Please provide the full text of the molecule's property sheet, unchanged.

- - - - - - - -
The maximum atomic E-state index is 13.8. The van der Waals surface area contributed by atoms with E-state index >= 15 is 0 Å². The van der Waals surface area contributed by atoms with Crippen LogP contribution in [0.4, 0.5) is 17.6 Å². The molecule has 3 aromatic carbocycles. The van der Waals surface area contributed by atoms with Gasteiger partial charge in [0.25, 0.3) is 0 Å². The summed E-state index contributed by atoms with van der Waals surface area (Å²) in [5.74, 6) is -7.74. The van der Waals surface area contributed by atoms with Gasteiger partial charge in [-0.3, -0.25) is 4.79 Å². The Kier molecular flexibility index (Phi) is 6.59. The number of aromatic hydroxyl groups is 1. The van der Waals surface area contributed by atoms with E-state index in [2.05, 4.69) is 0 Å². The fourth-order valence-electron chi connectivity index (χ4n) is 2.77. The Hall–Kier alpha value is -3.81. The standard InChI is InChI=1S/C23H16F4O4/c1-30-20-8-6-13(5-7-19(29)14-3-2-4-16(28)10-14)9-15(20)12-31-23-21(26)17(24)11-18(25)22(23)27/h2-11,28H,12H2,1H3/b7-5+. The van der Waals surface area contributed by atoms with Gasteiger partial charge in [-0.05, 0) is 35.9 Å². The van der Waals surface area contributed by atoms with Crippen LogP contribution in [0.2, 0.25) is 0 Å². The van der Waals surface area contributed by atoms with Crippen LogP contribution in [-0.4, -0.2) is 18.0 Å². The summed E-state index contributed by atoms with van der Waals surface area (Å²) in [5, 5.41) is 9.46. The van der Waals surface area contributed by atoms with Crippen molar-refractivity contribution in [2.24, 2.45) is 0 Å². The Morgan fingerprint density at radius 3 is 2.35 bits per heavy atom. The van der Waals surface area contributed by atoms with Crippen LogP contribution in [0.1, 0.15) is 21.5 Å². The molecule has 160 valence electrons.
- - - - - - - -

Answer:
The maximum atomic E-state index is 13.8. The van der Waals surface area contributed by atoms with E-state index >= 15 is 0 Å². The van der Waals surface area contributed by atoms with Crippen LogP contribution in [0.4, 0.5) is 17.6 Å². The molecule has 3 aromatic carbocycles. The van der Waals surface area contributed by atoms with Gasteiger partial charge in [0.25, 0.3) is 0 Å². The summed E-state index contributed by atoms with van der Waals surface area (Å²) in [5.74, 6) is -7.74. The van der Waals surface area contributed by atoms with Gasteiger partial charge in [-0.3, -0.25) is 4.79 Å². The Kier molecular flexibility index (Phi) is 6.59. The number of aromatic hydroxyl groups is 1. The van der Waals surface area contributed by atoms with E-state index in [2.05, 4.69) is 0 Å². The fourth-order valence-electron chi connectivity index (χ4n) is 2.77. The Hall–Kier alpha value is -3.81. The standard InChI is InChI=1S/C23H16F4O4/c1-30-20-8-6-13(5-7-19(29)14-3-2-4-16(28)10-14)9-15(20)12-31-23-21(26)17(24)11-18(25)22(23)27/h2-11,28H,12H2,1H3/b7-5+. The van der Waals surface area contributed by atoms with Gasteiger partial charge in [-0.05, 0) is 35.9 Å². The van der Waals surface area contributed by atoms with Crippen LogP contribution in [0.2, 0.25) is 0 Å². The van der Waals surface area contributed by atoms with Crippen LogP contribution in [-0.4, -0.2) is 18.0 Å². The summed E-state index contributed by atoms with van der Waals surface area (Å²) in [5, 5.41) is 9.46. The van der Waals surface area contributed by atoms with Crippen molar-refractivity contribution in [2.24, 2.45) is 0 Å². The Morgan fingerprint density at radius 3 is 2.35 bits per heavy atom. The van der Waals surface area contributed by atoms with Crippen LogP contribution in [0.1, 0.15) is 21.5 Å². The molecule has 160 valence electrons.